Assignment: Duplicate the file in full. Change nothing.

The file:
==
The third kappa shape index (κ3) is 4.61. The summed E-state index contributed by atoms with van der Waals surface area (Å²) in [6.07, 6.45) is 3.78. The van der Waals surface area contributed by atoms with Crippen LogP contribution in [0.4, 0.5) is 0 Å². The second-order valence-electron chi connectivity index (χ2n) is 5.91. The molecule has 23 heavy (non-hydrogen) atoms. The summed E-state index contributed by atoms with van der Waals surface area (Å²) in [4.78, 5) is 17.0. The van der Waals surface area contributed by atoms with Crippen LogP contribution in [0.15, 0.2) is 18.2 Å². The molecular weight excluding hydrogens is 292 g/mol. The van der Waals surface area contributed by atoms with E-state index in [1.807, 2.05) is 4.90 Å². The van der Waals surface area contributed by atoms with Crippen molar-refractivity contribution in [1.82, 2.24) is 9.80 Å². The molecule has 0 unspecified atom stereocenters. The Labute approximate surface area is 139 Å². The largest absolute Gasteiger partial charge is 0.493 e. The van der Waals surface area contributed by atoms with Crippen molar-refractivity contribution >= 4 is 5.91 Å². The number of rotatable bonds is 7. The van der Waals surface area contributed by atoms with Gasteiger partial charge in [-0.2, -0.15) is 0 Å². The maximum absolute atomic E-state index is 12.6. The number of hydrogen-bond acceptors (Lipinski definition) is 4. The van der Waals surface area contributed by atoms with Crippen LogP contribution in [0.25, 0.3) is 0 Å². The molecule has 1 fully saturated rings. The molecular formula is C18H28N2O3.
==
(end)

The third kappa shape index (κ3) is 4.61. The summed E-state index contributed by atoms with van der Waals surface area (Å²) in [6.07, 6.45) is 3.78. The van der Waals surface area contributed by atoms with Crippen LogP contribution in [0.4, 0.5) is 0 Å². The second-order valence-electron chi connectivity index (χ2n) is 5.91. The molecule has 23 heavy (non-hydrogen) atoms. The summed E-state index contributed by atoms with van der Waals surface area (Å²) in [4.78, 5) is 17.0. The van der Waals surface area contributed by atoms with Crippen LogP contribution in [0.15, 0.2) is 18.2 Å². The molecular weight excluding hydrogens is 292 g/mol. The van der Waals surface area contributed by atoms with E-state index in [1.807, 2.05) is 4.90 Å². The van der Waals surface area contributed by atoms with Crippen molar-refractivity contribution in [1.82, 2.24) is 9.80 Å². The molecule has 0 unspecified atom stereocenters. The Labute approximate surface area is 139 Å². The largest absolute Gasteiger partial charge is 0.493 e. The van der Waals surface area contributed by atoms with Crippen molar-refractivity contribution >= 4 is 5.91 Å². The number of rotatable bonds is 7. The van der Waals surface area contributed by atoms with Gasteiger partial charge in [-0.2, -0.15) is 0 Å². The maximum absolute atomic E-state index is 12.6. The number of hydrogen-bond acceptors (Lipinski definition) is 4. The van der Waals surface area contributed by atoms with Crippen LogP contribution in [0.25, 0.3) is 0 Å². The molecule has 1 fully saturated rings. The molecular formula is C18H28N2O3.